Once you have finished your price estimation for a selected home, you need to negotiate a price with the seller of the home. Now, you are going to make an offer, and this is the start of the negotiation. Some sellers set prices above the price that they will accept. During negotiation this slightly higher price creates a buffer margin for them. Because of the higher set prices of homes, most sellers are willing to accept less than their original asking price. Remember, your goal is to make sure that you do not pay more than you have to for the home.
First, you submit an offer in the form of a contract to buy the home for approval by the seller. Your real estate broker takes the copy of this prospective contract. He is the intermediary between you and the seller during the negotiation process. Second, the seller has choice to accept your offer, reject it, or suggest that you revise it. For example, if asking price for your chosen home is $70,000, and you offer $60,000, the seller may reject that offer but indicate willingness to accept a better offer of $68,000. Third, the decision reverts back to you to agree, to reject, or to revise the contract again. You may counter by offering $63,000.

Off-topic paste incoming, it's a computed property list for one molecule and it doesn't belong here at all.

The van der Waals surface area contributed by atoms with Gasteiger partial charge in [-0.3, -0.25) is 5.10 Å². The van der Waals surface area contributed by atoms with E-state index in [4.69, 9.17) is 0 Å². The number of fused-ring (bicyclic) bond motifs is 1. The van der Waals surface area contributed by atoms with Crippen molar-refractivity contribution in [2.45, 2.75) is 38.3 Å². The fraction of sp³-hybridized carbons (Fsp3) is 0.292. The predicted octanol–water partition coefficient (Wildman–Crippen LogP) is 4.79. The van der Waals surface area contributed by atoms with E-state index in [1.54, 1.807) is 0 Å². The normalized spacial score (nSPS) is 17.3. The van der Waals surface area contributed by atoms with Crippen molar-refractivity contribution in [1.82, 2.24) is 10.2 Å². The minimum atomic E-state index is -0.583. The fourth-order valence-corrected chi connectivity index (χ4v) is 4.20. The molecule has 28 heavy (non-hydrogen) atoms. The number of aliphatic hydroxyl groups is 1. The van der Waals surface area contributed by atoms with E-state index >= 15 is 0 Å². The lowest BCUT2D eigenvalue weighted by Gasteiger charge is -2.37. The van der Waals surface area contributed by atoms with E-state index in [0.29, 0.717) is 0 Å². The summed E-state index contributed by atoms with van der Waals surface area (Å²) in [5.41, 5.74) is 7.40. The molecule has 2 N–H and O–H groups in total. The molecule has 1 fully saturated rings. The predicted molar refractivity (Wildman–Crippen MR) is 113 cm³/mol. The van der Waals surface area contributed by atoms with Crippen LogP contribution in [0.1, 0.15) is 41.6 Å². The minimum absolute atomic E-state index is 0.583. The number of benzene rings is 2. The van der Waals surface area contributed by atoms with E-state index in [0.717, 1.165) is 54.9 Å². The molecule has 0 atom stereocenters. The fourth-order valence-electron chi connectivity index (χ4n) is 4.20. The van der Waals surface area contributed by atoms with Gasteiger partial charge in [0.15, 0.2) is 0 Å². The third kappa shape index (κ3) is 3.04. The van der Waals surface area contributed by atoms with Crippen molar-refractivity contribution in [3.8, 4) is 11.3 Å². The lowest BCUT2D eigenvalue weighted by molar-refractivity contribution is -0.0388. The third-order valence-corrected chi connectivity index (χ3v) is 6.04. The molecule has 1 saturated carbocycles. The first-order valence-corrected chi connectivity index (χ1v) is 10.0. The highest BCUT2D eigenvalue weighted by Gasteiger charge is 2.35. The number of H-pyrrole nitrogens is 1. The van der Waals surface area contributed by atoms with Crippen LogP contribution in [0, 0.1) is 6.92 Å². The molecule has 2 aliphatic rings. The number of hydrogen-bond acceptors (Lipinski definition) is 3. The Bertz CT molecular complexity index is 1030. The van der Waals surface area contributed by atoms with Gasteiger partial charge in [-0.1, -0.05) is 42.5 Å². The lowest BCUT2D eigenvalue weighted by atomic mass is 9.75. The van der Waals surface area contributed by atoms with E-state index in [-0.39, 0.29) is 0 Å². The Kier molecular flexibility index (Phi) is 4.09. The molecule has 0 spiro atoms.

The contract can go back and forth until the buyer and the seller either come to an agreement, or decide that it is no longer worthwhile to pursue the deal. Generally, the contract stipulates some other conditions like repairs to be completed by the seller and the date when the buyer will be able to take possession of the home.
Have you ever bought a home? How did negotiations go with your home purchase? Did you evaluate the property value or did you rely on your real estate agent?